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Researchers Use Gene Therapy to Grow New Hair Cells in Mammals

June 5, 2003

Researchers supported by the NIDCD have used gene therapy to grow new hair cells, small sensory cells in the inner ear that play an important role in hearing, in adult guinea pigs. The findings, which mark the first time that hair cells have been regenerated in adult mammals, could one day lead to new treatments for people with deafness or hearing loss. The study is published in the June 1 issue of the Journal of Neuroscience.

Hair cells, so called because of tiny hairlike projections jutting from the top of the cell in bundles, reside in the cochlea, a snail-shaped, fluid-filled organ in the inner ear. When a sound occurs, vibrations originating from the eardrum set cochlear fluid into motion, which, in turn, causes a membrane underlying the hair cells to vibrate and the hair bundles to bend. This bending action creates an electrical signal that travels to the brain by way of the auditory nerve, enabling a person to hear. Noise, disease, trauma, medications, and hereditary factors can damage or destroy hair cells, preventing the electrical signal from being generated and causing hearing loss to occur. Because hair cells stop growing early in development and cannot be renewed or repaired, hearing loss of this type is considered permanent. Until now, only birds and reptiles were found capable of regenerating hair cells.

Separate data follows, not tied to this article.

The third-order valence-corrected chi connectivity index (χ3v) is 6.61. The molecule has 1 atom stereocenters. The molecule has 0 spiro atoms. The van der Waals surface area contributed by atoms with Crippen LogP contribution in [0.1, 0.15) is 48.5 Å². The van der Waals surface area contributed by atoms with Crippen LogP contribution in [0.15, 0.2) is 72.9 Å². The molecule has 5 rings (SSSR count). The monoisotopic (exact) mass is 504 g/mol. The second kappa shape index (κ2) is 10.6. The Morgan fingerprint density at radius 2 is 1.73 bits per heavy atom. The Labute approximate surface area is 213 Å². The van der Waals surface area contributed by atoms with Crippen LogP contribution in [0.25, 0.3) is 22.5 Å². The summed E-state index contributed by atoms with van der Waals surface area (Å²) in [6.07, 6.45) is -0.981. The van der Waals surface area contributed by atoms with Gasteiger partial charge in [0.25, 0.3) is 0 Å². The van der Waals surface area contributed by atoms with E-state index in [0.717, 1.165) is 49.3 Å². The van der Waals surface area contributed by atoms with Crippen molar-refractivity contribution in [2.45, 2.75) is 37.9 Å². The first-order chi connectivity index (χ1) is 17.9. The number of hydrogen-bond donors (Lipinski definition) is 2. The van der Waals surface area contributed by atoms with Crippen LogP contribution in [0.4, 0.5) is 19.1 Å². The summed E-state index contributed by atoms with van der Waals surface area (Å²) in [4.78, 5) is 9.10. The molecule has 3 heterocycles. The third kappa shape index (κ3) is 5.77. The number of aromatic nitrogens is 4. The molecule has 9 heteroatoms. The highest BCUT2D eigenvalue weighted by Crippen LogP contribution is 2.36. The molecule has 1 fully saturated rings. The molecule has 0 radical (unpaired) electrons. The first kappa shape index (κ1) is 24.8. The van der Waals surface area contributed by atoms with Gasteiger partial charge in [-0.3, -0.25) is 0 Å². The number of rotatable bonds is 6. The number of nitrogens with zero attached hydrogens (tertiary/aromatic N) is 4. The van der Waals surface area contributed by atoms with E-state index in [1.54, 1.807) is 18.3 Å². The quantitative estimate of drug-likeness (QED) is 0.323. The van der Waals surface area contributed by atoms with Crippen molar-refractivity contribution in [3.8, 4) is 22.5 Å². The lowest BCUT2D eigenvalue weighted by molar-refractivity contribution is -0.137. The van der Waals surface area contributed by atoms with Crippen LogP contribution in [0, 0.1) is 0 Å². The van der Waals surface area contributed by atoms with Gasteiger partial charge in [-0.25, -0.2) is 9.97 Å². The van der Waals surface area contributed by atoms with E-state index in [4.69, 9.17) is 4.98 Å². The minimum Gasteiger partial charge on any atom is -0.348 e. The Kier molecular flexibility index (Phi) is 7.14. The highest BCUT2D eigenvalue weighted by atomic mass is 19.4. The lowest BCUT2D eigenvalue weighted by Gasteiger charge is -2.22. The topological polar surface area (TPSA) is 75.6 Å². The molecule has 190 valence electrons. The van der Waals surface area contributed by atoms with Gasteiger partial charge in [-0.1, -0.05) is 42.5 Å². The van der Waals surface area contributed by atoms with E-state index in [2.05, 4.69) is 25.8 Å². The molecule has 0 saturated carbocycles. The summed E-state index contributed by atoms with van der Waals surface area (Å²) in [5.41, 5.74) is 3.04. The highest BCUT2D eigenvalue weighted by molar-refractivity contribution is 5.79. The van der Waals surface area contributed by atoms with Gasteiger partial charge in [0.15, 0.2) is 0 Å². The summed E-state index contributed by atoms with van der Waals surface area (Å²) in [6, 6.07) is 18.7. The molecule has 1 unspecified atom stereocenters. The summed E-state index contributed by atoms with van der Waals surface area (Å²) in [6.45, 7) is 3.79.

Using a virus as a vehicle, researchers at the University of Michigan inserted a gene that is normally expressed in embryonic hair cells but not expressed in non-sensory cells--named Math1--into non-sensory epithelial cells lining the cochlea of the adult guinea pig. After 30 to 60 days, the researchers discovered hair cells growing in parts of the cochlea where hair cells are typically not found. What's more, they found nerve fibers growing toward the newly formed hair cells, indicating that the hair cells are somehow communicating with auditory neurons. Researchers next plan to determine if the regenerated hair cells function and are able to transmit sound signals to auditory neurons. They will also examine whether the procedure works for aging and deaf guinea pigs.

Last Updated Date: 
June 5, 2003